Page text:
For the past several weeks, my family and I have been watching with great fascination as five ugly mail-order caterpillars amazingly transformed into beautiful butterflies. It has been an interesting thing indeed.
First we watched the caterpillars double then triple in size. Then we watched as they each made their way to the top of the habitat to dangle, as if by a single thread, and wait to spin the cocoon. Finally, we observed them one by one emerge from the crysalis stage as butterflies, proudly pumping their colorful new wings.
My son loved the opportunity to feed the butterflies a few drops of sugar water each day. He carefully dropped the water on the petals of bright flowers. And for several days the kids bid the butterflies goodnight before going to bed. I even found myself leaving a dim light on for them, in case they wanted to catch up on something they might have missed. (I know, I’m a real sap, aren’t I?)
Anyway, butterflies have such a short life span — usually no more than three or four weeks. And since they had been in the artificial habitat (a.k.a, cage) for several days, we knew that the time had come to release them into nature and let them do what they were created to do. So, this afternoon we did just that. My wife really wanted to keep them for a couple more days, but my son and daughter were ready to let them go. This morning the butterflies had all made their way to the top of the cage as if to say, “Hey, let me outta here.” I think that had something to do with my son’s decision to make today the release date.
As we opened up the flap on the cage, the butterflies cautiously fluttered out, one by one, making their way to various places around our house. One went into the street, and I immediately went to check on him (or her — how do you tell anyway?). Another made its way onto the roof for a brief time. The others found their way to the flowering shrubs out front and began consuming the sweet nectar.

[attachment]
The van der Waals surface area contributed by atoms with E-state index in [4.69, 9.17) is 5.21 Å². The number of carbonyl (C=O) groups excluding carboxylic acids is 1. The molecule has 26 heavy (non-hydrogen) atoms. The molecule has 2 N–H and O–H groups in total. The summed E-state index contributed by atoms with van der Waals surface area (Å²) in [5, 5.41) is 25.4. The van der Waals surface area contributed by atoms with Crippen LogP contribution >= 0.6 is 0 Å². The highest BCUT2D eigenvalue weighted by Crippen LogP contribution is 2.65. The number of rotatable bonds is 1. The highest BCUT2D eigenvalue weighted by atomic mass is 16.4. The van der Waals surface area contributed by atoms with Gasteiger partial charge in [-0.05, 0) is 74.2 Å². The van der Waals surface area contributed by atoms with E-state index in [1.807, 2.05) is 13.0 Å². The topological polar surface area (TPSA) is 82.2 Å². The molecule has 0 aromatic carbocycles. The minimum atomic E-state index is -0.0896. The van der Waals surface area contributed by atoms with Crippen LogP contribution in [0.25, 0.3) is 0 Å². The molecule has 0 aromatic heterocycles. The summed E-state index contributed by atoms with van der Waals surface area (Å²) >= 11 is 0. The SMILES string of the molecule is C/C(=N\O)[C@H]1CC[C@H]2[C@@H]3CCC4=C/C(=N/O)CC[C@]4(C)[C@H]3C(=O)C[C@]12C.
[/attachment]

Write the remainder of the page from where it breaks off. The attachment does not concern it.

I asked my son if he felt okay about letting the butterflies go, and I just loved his answer. He said, “Yeah, Daddy, I really do. You can’t hold onto things forever.”
Sometimes these gigantic doses of wisdom just burst forth from the mouths of children, and I find myself contemplating their meaning literally for hours. There are several lessons I have learned from the butterfly experience.
First, God has carefully and artfully prepared a transformation process for these creatures. He has done the very same thing for you and for me. Like the ugly caterpillars, we have a decision to make. Will we choose to put ourselves in the place where transformation can happen, or will we choose to continue crawling around on the increasingly littered floor of life until we die?
Second, God made the butterflies to live for a brief time on this earth, participating in the circle of life and adding grace and beauty to their surroundings. They best achieve that purpose when they’re allowed to experience freedom. Seeing the butterflies leave the artificial habitat was a scary thing in some crazy way. I’m sure it’s much like the anxiety every parent feels when they watch their children demonstrate increasing independence. But the greatest guarantee of their failure would be the choice to never let them be free at all.
Finally, I like the lesson that my son has apparently learned — that you can’t hold onto things forever. You know, I think that on so many levels we all struggle to accept that reality in our own lives. Look at the things we do hold onto: anger, sadness, bitterness, grief, jealousy, fear, negativity, addictions. . . the list could go on and on. The truth is that we could have held onto the butterflies forever, and they would have never been able to feel the wind beneath their wings, the sunshine on their backs, and the joy of doing what they were created to do. The same thing is true for us when we insist on holding onto certain things.
Hebrews 12:1 says, “Therefore, since we are surrounded by such a great cloud of witnesses, let us throw off everything that hinders and the sin that so easily entangles, and let us run with perseverance the race marked out for us.” (NIV)
What are you trying so hard to hold onto today? Let go. . .and enjoy the freedom of the butterflies. They don’t have very long to live. . .and it would be such a shame to waste that precious time in bondage. How much more true is that for us?